James Rosenquist was an American painter regarded as one of the chief artists of the Pop Art movement. He is best known for his enormous collage paintings drawn from advertisements and popular culture. His paintings are so large, they cover entire gallery walls, completely enveloping the viewer in his assemblage of consumer goods, weapons, celebrities, etc. The artist’s fascination with pop culture reflected his social, political, and cultural concerns.
Rosenquist was born in Grand Forks, North Dakota in 1933. His mother, an amateur painter, fostered her son’s creativity by frequently taking him to art classes and museums. In 1952, Rosenquist began studying at the University of Minnesota under the painter Cameron Booth, an Abstract Expressionist who had worked under renowned painter Hans Hofmann. During university, Rosenquist worked as a commercial artist hand painting large-scale signs and billboards. The materials and techniques used for advertising greatly inspired his work. He was one of the first artists to address the exploitative power of the deceptive and omnipresent qualities of advertising.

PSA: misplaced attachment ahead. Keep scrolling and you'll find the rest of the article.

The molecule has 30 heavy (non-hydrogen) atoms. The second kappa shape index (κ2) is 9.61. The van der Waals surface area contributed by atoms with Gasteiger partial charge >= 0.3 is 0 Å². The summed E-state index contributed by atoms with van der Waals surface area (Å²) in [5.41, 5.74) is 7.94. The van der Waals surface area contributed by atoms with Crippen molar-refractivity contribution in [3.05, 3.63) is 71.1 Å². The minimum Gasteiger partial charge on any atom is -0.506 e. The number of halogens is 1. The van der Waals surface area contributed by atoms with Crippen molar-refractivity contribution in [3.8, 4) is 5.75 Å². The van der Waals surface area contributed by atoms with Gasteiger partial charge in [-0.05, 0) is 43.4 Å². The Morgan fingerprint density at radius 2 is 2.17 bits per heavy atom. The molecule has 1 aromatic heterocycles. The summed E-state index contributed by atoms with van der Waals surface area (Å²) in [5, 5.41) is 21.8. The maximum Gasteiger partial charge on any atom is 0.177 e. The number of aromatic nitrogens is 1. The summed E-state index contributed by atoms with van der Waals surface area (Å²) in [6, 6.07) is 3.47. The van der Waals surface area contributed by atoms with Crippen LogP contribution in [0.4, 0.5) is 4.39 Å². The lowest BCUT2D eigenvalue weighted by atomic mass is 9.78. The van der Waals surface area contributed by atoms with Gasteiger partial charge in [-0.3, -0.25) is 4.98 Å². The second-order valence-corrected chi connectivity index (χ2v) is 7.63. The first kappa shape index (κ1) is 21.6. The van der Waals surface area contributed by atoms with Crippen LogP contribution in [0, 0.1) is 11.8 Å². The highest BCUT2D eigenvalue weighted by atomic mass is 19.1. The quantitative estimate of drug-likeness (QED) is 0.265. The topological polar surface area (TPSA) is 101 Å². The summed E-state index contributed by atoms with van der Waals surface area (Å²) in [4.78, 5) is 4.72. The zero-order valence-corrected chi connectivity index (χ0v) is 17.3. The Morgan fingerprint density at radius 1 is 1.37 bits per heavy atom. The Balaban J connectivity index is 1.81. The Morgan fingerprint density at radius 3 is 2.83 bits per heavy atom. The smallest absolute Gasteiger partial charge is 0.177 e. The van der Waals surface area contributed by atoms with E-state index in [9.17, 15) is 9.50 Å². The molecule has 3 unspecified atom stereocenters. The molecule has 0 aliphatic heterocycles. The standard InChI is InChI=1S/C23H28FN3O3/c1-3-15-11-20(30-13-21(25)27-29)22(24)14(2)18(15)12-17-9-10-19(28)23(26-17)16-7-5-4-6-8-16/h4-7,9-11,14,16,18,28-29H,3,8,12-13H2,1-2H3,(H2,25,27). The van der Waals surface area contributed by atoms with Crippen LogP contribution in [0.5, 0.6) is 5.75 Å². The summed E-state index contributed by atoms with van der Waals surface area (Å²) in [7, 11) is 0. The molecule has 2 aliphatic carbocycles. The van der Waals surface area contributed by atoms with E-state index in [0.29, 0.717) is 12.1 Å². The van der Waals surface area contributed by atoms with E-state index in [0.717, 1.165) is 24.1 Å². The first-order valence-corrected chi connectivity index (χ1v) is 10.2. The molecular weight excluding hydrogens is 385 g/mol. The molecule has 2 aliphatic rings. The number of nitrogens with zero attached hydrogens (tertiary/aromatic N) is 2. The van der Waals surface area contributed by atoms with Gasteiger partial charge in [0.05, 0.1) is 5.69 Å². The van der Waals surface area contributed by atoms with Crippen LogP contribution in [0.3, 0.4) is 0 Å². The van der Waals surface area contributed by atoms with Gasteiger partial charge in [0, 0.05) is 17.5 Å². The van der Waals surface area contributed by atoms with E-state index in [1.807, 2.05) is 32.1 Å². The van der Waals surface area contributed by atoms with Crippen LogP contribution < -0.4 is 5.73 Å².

Rosenquist’s oeuvre has inspired generations of artists. His work has been the subject of solo exhibitions at the Guggenheim Museum, the MoMA, and the Whitney Museum in New York, NY, as well as The Museum of Fine Art in Houston, Texas. His works can also be found in many prominent galleries and museums internationally.